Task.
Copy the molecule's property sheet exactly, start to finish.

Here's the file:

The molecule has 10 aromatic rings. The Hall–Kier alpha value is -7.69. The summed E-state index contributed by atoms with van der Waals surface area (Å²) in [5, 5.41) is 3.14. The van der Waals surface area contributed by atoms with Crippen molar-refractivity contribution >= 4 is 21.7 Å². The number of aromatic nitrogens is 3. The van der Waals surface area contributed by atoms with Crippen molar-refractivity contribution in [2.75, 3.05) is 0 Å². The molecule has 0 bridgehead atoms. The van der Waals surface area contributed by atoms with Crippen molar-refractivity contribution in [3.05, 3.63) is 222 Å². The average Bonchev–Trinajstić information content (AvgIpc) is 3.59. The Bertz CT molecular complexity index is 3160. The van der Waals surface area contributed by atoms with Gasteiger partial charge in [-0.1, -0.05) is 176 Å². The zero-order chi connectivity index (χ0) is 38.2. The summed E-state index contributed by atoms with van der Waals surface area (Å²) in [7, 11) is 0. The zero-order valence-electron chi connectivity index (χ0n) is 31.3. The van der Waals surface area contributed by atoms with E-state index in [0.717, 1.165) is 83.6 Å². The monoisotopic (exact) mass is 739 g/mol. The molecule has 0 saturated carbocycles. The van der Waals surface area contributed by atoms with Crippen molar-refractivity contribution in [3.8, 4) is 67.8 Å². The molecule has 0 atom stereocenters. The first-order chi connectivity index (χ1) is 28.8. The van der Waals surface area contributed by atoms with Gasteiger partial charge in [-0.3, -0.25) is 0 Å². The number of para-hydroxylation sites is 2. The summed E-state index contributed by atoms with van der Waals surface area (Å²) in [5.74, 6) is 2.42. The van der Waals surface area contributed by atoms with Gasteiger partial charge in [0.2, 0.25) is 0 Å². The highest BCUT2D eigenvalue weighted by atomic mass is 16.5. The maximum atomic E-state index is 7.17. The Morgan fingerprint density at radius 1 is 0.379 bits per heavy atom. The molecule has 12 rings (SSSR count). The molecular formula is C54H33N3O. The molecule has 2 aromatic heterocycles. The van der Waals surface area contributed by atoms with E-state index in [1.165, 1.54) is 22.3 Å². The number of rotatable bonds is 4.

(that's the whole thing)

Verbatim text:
The molecule has 10 aromatic rings. The Hall–Kier alpha value is -7.69. The summed E-state index contributed by atoms with van der Waals surface area (Å²) in [5, 5.41) is 3.14. The van der Waals surface area contributed by atoms with Crippen molar-refractivity contribution >= 4 is 21.7 Å². The number of aromatic nitrogens is 3. The van der Waals surface area contributed by atoms with Crippen molar-refractivity contribution in [2.75, 3.05) is 0 Å². The molecule has 0 bridgehead atoms. The van der Waals surface area contributed by atoms with Crippen molar-refractivity contribution in [3.05, 3.63) is 222 Å². The average Bonchev–Trinajstić information content (AvgIpc) is 3.59. The Bertz CT molecular complexity index is 3160. The van der Waals surface area contributed by atoms with Gasteiger partial charge in [-0.1, -0.05) is 176 Å². The zero-order chi connectivity index (χ0) is 38.2. The summed E-state index contributed by atoms with van der Waals surface area (Å²) in [7, 11) is 0. The zero-order valence-electron chi connectivity index (χ0n) is 31.3. The van der Waals surface area contributed by atoms with E-state index in [0.717, 1.165) is 83.6 Å². The monoisotopic (exact) mass is 739 g/mol. The molecule has 0 saturated carbocycles. The van der Waals surface area contributed by atoms with Crippen molar-refractivity contribution in [3.8, 4) is 67.8 Å². The molecule has 0 atom stereocenters. The first-order chi connectivity index (χ1) is 28.8. The van der Waals surface area contributed by atoms with Gasteiger partial charge in [-0.3, -0.25) is 0 Å². The number of para-hydroxylation sites is 2. The summed E-state index contributed by atoms with van der Waals surface area (Å²) in [5.74, 6) is 2.42. The van der Waals surface area contributed by atoms with Gasteiger partial charge in [0.2, 0.25) is 0 Å². The highest BCUT2D eigenvalue weighted by atomic mass is 16.5. The maximum atomic E-state index is 7.17. The Morgan fingerprint density at radius 1 is 0.379 bits per heavy atom. The molecule has 12 rings (SSSR count). The molecular formula is C54H33N3O. The molecule has 2 aromatic heterocycles. The van der Waals surface area contributed by atoms with E-state index in [1.165, 1.54) is 22.3 Å². The number of rotatable bonds is 4.